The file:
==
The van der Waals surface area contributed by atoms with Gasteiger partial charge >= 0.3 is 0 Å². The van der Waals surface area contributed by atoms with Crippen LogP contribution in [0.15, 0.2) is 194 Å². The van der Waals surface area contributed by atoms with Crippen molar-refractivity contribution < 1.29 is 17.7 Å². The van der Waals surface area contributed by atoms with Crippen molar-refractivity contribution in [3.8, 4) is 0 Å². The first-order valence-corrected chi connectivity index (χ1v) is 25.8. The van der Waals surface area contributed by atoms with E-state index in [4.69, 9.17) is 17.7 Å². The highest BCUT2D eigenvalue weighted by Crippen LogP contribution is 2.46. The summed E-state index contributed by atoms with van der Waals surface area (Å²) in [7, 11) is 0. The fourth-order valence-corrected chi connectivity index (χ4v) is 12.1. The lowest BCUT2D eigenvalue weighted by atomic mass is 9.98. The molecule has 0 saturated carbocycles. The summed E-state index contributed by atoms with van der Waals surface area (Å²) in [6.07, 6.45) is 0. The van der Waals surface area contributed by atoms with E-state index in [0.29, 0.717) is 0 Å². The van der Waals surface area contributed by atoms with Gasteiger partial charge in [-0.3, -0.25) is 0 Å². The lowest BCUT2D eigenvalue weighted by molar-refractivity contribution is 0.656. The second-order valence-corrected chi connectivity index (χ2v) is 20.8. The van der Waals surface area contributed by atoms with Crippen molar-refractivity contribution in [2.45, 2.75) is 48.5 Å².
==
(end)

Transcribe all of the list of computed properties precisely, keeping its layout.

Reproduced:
The van der Waals surface area contributed by atoms with Gasteiger partial charge >= 0.3 is 0 Å². The van der Waals surface area contributed by atoms with Crippen LogP contribution in [0.15, 0.2) is 194 Å². The van der Waals surface area contributed by atoms with Crippen molar-refractivity contribution < 1.29 is 17.7 Å². The van der Waals surface area contributed by atoms with Crippen molar-refractivity contribution in [3.8, 4) is 0 Å². The first-order valence-corrected chi connectivity index (χ1v) is 25.8. The van der Waals surface area contributed by atoms with E-state index in [4.69, 9.17) is 17.7 Å². The highest BCUT2D eigenvalue weighted by Crippen LogP contribution is 2.46. The summed E-state index contributed by atoms with van der Waals surface area (Å²) in [7, 11) is 0. The fourth-order valence-corrected chi connectivity index (χ4v) is 12.1. The lowest BCUT2D eigenvalue weighted by atomic mass is 9.98. The molecule has 0 saturated carbocycles. The summed E-state index contributed by atoms with van der Waals surface area (Å²) in [6.07, 6.45) is 0. The van der Waals surface area contributed by atoms with E-state index in [0.29, 0.717) is 0 Å². The van der Waals surface area contributed by atoms with Gasteiger partial charge in [-0.3, -0.25) is 0 Å². The lowest BCUT2D eigenvalue weighted by molar-refractivity contribution is 0.656. The second-order valence-corrected chi connectivity index (χ2v) is 20.8. The van der Waals surface area contributed by atoms with Crippen molar-refractivity contribution in [2.45, 2.75) is 48.5 Å².